Winter Insights Summit Discusses Potential of Genome Editing

FOR IMMEDIATE RELEASE

Winter Insights Summit Discusses Potential of Genome Editing
Illinois Soybean Association event reviews game-changing technology in food and agriculture


CHICAGO, ILL. – December 19, 2018 – The Illinois Soybean Association (ISA) hosted on Dec. 10 more than 20 attendees for a thought-provoking discussion among industry leaders around gene editing technology and the changes happening throughout food and agriculture. The summit explored how the technology works, the global regulatory environment, consumer perceptions and leading industry segments introducing the new technology.

“As an organization, we are continually looking to see what the next breakthrough technology, issue or trend is and how it will impact our industry and Illinois farmers,” says Lynn Rohrscheib, ISA chairwoman and soybean farmer from Fairmount, Illinois. “We see a lot of promise around gene editing technology for the future of agriculture. The Insights Summit really reflected that.”

The event began with René Quadt, head of seeds research project and program management at Syngenta Crop Protection LLC, reviewing the global landscape of food production.

“The world population increases by 200,000 people each day,” says Quadt. “We must do more with less and unlock all the plant potential we can.”

Quadt detailed the science of genome editing and the differences between it, conventional breeding and genetic modification. “The main differences lie in how the plant breeding process takes place and the time it takes for research and development,” he says. “Ultimately, gene editing allows product delivery into farmer hands faster and accelerates the rate of yield gain.”

Key topics considered were regulatory acceptance and consumer perceptions.

“Many discussions still need to take place as products go through the regulatory system,” says Emily Metz, Genus PIC director of new product marketing. “The most important thing is that this technology is used in an appropriate way. Our company developed a mission statement around our use of gene editing to underscore our commitment to responsible and positive use of this technology.”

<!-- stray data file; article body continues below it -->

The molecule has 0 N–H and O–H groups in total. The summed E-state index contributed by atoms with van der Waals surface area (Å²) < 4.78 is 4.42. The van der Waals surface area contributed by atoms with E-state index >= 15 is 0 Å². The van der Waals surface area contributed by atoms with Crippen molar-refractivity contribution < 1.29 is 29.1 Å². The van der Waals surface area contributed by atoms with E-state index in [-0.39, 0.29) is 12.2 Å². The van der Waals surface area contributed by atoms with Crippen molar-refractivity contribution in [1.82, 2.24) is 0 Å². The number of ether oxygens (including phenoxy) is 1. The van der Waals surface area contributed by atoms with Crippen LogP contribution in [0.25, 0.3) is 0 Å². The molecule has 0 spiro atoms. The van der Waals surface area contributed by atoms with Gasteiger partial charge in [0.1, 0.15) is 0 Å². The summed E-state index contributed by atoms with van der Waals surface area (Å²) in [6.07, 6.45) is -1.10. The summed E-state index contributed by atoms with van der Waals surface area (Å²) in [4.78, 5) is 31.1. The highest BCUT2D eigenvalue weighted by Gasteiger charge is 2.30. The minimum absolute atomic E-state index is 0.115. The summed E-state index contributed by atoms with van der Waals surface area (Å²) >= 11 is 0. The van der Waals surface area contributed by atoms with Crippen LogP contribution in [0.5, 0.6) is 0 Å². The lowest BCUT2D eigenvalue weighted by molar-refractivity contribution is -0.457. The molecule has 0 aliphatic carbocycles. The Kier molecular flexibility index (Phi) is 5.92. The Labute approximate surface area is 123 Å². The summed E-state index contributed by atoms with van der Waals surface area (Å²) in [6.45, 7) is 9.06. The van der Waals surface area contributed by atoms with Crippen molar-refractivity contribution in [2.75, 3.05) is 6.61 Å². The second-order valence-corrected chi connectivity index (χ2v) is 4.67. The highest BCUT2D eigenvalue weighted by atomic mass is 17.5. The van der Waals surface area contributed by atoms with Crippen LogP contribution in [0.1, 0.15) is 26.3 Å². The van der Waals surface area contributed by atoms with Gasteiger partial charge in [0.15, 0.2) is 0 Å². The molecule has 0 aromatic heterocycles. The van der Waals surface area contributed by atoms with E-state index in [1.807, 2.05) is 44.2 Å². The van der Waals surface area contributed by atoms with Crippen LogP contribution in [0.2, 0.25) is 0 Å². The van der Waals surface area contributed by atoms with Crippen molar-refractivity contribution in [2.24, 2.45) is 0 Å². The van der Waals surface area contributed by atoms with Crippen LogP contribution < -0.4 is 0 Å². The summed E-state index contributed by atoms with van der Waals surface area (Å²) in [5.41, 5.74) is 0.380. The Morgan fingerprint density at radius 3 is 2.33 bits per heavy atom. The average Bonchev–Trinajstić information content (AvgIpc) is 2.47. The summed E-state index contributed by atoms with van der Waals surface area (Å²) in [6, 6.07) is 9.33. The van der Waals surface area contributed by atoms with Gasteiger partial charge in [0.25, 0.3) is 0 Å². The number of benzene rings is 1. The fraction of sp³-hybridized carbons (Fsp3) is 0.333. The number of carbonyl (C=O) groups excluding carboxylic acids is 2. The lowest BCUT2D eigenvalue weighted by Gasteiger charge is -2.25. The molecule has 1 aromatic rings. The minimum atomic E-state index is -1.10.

Metz also commented on current consumer perceptions, sharing that, “Consumers are largely undecided about their reaction to this technology aiding in food production but are willing to learn. We need to understand their concerns and engage in an open, two-way conversation.”

“Events like this are very important to address challenging issues and explore how they will impact Illinois soybean producers and the betterment of our industry,” says Jayma Appleby, ISA’s director of industry relations. “Gene editing has great potential to aid food production and farmer efficiency, as well as address increasing global demand for protein. The more we understand the role and impacts of this technology, the better prepared we are to play a role.”

The Illinois Soybean Association (ISA) checkoff and membership programs represent more than 43,000 soybean farmers in Illinois. The checkoff funds market development, soybean production and profitability research, issues analysis, communications and education. Membership and advocacy efforts support Illinois soybean farmer interests in local areas, Springfield and Washington, D.C., through the Illinois Soybean Growers. ISA programs are designed to ensure Illinois soy is the highest quality, most dependable, sustainable and competitive in the global marketplace. For more information, visit the website www.ilsoy.org.

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For more information, contact:

Rachel Peabody
peabodyr@ilsoy.org
309-808-3617
217-825-7654

Maggie Smith
msmith@flmharvest.com
651-246-6666